Well, They Don’t Give Those AwayPosted by Admin on December 25, 2016 Blog | Tags: a note from tyson, tyson meade | No comments
A note from Tyson…
My father passed away in July. He was married to my stepmother for nearly 34 years. At best, my dad was funny and entertaining with bawdy stories of his days working in the shipyards in California and hopping trains to get there – as people did back in those days. At worst, he was domineering and mentally abusive to my stepmother and my own mother before that. His abuse always seemed to roll off my stepmother’s back. She loved him no matter what. For the past several years, his health had been in decline. My stepmother was incredibly devoted during this decline.
My stepmother never asked for help. My brother that lives in fairly close proximity took care of my father for a few days once when my stepmother went to Kansas City to see her sister. Other than that , my stepmother did it all. She never asked for help even in the end when he was as feeble and needy as a baby.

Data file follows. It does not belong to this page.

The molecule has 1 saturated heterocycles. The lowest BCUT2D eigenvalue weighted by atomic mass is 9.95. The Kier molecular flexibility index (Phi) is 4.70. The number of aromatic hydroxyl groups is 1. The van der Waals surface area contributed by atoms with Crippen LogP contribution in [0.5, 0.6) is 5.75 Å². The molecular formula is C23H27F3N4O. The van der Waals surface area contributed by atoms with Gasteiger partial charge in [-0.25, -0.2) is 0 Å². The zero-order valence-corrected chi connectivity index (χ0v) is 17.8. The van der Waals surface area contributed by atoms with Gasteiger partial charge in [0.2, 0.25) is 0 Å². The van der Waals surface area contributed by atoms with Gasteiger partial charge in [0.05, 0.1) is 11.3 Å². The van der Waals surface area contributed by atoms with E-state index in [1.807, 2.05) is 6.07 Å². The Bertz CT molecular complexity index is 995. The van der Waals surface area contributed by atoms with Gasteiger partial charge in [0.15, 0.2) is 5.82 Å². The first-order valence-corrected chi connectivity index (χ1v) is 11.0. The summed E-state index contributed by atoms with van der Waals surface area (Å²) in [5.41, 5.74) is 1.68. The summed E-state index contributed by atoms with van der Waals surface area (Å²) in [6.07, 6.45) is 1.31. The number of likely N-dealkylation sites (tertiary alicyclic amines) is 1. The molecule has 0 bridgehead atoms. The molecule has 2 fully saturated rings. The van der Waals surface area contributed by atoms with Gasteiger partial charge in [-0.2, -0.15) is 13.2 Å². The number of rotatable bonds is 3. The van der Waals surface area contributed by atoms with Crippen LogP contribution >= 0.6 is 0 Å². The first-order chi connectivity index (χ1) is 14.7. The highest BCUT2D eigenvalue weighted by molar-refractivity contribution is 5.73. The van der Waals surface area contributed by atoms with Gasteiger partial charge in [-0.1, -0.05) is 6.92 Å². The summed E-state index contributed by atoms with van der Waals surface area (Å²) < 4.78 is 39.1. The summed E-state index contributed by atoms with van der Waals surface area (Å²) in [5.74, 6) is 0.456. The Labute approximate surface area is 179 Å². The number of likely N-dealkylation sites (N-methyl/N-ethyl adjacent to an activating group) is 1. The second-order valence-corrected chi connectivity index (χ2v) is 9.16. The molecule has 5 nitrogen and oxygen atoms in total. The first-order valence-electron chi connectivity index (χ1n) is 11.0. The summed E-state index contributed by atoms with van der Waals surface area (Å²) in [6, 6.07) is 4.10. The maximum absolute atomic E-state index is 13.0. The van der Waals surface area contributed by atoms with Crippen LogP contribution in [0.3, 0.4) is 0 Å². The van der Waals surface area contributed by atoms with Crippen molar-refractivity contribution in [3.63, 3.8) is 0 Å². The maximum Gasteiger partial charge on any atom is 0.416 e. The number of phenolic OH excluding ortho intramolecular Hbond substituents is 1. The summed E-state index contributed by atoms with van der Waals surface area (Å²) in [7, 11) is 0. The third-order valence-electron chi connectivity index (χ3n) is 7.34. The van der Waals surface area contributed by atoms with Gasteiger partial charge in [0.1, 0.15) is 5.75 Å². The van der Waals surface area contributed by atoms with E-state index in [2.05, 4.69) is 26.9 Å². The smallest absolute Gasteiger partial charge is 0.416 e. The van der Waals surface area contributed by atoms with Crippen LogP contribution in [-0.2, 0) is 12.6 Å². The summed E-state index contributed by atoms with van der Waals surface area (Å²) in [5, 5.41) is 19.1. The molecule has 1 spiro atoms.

Here, I should add that my dad, before he had become feeble and house bound, had become a hoarder. In the late eighties after he retired, he and my stepmother bought a house in an affluent part of Claremore, Oklahoma, a neighborhood where doctors and such live. My dad introduced himself to the neighborhood by collecting vintage riding lawn mowers – 40 of them – and constructing a tin carport addition on to the garage and additionally constructing a tin building to store their RV. They became winter Texans around this time as well and famously unpopular with their neighbors in Claremore, which has nothing to do with wintering in South Texas.